With a lot of big names posting their favorite players growing up over at Baseball Analysts I thought I would get in on the action. Without a doubt, my favorite player was Dale Murphy. To a Braves fan born in the early 1970s, Murphy was about the only thing good about the Braves for so many years. You had to like the guy. While the Braves may have been 20 games out of the race, I could always follow Murphy in the home run race in the newspaper. My family didn’t have cable television growing up, so whenever I was in Atlanta visiting grandparents I glued myself to the TV to watch the Braves on WTBS. (I followed much of the 1991 and 1992 seasons on the radio.) Both of my grandfathers were big Braves fans, which is where I first got the itch. My uncle Andy gave me a Braves poster that hung over my bed for most of my childhood. It featured Murphy, Bob Horner, and Glenn Hubbard. Horner was to baseball as Chris Farley was to comedy: fat guy goes boom. Hubbard was, well I just remember his being featured on that poster turning a double play, clearly valued for his defense and his constant presence in the Braves lineup.
I think I liked Murphy so much not just because he was good, but because the Braves sucked so bad while he played for them. He just looked so much better than everyone else. I mean what was the point of having this guy on the team if you were going to be so bad? And just as Don Mattingly left the Yankees right before things got better, the same happened to Murphy. Bravesnation feels a little guilt over this. I think he should be in the Hall, though I’m not convinced that it’s a bias-free belief. Maybe I’ll take some time this year to make the case.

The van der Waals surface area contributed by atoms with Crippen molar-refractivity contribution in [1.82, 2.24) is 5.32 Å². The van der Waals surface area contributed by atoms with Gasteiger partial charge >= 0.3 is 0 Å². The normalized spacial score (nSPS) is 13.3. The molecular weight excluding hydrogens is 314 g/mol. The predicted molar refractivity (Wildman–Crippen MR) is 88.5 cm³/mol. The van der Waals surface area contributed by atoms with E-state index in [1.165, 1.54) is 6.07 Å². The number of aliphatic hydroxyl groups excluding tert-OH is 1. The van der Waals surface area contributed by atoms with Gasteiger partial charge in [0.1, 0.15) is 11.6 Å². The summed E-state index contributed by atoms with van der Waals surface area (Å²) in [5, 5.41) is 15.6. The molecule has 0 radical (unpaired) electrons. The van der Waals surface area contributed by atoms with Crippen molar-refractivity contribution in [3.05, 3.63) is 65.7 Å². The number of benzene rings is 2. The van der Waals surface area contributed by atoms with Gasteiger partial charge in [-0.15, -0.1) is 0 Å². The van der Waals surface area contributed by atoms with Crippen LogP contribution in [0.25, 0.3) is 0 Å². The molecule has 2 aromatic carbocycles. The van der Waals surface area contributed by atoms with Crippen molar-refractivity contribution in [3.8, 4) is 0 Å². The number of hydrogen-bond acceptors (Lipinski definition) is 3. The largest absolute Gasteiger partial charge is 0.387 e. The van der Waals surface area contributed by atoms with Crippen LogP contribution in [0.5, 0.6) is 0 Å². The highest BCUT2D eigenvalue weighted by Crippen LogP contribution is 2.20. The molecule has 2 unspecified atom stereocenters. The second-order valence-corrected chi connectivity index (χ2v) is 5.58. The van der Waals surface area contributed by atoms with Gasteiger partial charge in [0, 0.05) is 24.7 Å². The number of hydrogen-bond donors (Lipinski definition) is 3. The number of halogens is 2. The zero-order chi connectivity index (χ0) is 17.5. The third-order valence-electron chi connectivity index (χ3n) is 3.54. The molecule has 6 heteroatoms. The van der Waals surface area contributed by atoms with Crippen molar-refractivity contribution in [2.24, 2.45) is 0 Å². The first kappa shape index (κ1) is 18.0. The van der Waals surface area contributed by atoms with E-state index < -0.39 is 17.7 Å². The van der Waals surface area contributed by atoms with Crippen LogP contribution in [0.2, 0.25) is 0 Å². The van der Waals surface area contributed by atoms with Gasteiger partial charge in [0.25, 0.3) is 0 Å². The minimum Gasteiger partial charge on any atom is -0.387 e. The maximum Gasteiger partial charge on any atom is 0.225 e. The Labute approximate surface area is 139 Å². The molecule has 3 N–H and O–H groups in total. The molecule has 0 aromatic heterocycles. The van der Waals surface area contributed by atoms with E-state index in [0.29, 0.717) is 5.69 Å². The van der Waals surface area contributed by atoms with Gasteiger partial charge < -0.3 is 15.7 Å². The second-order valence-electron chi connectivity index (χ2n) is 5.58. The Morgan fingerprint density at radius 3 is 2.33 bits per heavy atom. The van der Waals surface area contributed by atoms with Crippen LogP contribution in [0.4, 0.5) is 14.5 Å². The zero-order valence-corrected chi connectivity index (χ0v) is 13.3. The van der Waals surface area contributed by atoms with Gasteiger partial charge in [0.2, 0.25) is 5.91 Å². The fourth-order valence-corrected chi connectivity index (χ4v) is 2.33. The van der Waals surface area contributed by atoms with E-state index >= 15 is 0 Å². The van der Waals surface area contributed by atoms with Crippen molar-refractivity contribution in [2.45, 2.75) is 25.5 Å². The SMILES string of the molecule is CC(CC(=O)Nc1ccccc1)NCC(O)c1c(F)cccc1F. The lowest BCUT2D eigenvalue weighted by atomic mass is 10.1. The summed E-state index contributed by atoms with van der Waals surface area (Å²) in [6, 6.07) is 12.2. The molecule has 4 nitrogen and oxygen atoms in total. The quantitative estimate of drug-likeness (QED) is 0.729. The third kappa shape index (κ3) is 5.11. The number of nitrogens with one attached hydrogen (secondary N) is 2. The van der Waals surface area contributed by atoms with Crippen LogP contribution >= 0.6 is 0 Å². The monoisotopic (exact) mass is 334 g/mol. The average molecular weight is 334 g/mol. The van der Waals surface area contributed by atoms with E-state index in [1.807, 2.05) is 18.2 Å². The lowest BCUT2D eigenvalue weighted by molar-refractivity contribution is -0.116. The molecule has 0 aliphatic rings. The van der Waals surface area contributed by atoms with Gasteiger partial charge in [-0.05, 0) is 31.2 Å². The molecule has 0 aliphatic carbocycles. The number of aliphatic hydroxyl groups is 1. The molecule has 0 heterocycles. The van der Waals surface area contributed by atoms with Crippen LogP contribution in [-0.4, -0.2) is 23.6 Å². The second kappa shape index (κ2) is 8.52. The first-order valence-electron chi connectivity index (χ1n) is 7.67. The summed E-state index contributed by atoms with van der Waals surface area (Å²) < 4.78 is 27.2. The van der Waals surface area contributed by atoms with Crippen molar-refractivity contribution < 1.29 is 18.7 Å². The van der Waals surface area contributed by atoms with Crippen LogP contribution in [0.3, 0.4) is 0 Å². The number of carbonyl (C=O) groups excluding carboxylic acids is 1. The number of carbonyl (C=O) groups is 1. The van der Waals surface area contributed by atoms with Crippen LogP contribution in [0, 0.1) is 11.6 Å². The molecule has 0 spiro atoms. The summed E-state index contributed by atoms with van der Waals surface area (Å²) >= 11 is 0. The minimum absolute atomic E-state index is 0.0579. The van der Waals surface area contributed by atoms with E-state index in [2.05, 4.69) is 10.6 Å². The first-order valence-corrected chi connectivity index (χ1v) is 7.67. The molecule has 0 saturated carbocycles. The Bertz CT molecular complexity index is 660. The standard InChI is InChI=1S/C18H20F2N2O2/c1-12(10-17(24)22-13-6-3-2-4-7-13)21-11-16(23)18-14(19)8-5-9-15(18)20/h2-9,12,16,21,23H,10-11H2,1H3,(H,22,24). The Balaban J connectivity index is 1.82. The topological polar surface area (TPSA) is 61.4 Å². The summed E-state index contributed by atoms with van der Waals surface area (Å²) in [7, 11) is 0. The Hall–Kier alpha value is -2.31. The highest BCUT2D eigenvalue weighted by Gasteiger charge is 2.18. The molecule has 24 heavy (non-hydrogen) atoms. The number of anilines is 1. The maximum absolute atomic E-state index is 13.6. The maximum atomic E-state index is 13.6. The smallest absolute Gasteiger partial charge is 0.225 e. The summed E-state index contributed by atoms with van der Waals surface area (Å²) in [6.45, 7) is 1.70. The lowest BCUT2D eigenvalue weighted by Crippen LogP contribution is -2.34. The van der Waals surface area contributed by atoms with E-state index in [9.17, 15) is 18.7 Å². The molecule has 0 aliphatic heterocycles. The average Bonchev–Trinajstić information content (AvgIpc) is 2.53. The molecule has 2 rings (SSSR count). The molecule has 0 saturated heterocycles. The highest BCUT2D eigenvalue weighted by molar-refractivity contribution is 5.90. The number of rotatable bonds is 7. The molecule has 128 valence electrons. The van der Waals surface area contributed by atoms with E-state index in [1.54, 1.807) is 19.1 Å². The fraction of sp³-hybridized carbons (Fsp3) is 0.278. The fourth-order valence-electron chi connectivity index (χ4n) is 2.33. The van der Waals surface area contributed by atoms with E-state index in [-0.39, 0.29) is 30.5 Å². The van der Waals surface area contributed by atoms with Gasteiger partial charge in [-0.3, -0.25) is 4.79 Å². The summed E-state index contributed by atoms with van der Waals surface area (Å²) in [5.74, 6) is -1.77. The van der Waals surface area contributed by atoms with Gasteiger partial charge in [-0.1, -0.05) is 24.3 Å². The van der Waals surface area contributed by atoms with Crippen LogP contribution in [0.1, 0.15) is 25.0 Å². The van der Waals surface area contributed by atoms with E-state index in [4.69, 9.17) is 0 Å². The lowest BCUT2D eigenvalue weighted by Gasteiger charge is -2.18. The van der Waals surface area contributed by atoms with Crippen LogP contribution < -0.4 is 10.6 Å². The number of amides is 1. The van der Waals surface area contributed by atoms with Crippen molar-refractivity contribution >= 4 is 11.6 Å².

The other player for whom I have fond memories is Jim Thome. Thome played for the AAA Charlotte Knights in 1993, so I got to watch him play when I was home from college. This was a monster team, which featured Sam Horn batting behind Thome. Manny Ramirez even made a brief appearance on the team. I think Thome hit a home run at every game I went to. It became a familiar experience to hear the crack of the bat, see the ball sail over the double-wall into a Fort Mill pasture, and Kenny Loggins “Danger Zone” blaring as he circled the bases. At the same time I was enjoying a very good Knights season, I got to see the Richmond Braves come to town with all of their future stars. In one of the games I saw Chipper Jones, Javy Lopez, Ryan Klesko, and Tony Tarasco all hit home runs.
Anyway, those are just some baseball memories of mine that I felt like sharing.